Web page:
I make breakfast, pack lunches for my kids, and get the kids ready for the day. Then we bike together to school (two miles, every day). I get home and launch full-steam ahead into my business, make phone calls to my partners, answer emails, attend meetings, etc. I also like to carve out an hour or so each day to “vision,” which is when I think creatively about other paths that might make sense for the business and make sure I am staying focused on what’s important for the “big picture.” In the evening, I help with dinner and dishes before putting the kids to bed. By 9:00 p.m. the house is quiet again, so I make sure our order processing/shipping team took care of the day’s orders, check customer service inquiries, make the occasional phone call to my partners, do some product design work, and get organized for the next day.

How do you bring ideas to life?

Louis Sullivan–the American architect known as the “father of skyscrapers” and as the mentor of Frank Lloyd Wright–designed buildings not based on established patterns and rules, but according to the way the buildings were actually going to be used. Sullivan’s credo was, “form ever follows function.” That seems like an obvious concept, but it’s not always followed. I see products and tend to develop ideas based on how their forms can be improved in simple, elegant ways to deliver functionality and solutions that users actually want. And that is the same principle I followed to bring the design of the AudioGlove to life.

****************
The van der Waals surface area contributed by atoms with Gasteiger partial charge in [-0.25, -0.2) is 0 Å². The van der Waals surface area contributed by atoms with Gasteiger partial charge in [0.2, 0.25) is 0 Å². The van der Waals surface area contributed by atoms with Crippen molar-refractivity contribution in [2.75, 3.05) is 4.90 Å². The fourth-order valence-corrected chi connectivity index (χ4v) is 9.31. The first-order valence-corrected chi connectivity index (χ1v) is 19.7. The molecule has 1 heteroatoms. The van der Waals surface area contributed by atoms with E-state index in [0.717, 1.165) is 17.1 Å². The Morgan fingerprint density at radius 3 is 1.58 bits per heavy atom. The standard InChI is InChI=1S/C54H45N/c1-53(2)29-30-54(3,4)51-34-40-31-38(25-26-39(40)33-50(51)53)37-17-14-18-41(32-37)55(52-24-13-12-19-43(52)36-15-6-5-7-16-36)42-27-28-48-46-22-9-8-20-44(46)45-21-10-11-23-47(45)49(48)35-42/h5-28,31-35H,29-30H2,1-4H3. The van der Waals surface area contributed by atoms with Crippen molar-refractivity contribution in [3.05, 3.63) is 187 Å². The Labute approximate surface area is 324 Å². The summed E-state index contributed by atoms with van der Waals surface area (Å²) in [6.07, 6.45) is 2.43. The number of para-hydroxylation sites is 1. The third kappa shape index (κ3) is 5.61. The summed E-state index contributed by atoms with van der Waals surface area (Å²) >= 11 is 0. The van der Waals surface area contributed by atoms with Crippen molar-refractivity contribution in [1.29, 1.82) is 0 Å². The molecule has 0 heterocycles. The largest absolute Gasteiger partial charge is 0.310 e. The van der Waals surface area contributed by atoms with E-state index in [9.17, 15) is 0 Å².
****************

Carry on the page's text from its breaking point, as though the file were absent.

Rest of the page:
What’s one trend that really excites you?

The evolution and increasing popularity of voice commands for smartphones and other electronic devices. I don’t think it will be long before we more frequently operate and send messages through our phones using audible commands as opposed typing manually. I think iPhone’s Siri is just the beginning. This trend bodes well for the AudioGlove, because the case also improves the reception of the microphone. Siri can’t help you if she can’t hear you.

What was the worst job you ever had and what did you learn from it?

Well, it wasn’t necessarily my worst job, but when I first started my construction company we primarily focused on doing home siding jobs. We were making a lot of money doing that, but it was just too mindless for me. There was no need for creativity and I wasn’t happy. So I gave that up and turned to doing more home framing jobs. Framing required careful thought, and it afforded more freedom to be creative.

If you were to start again, what would you do differently?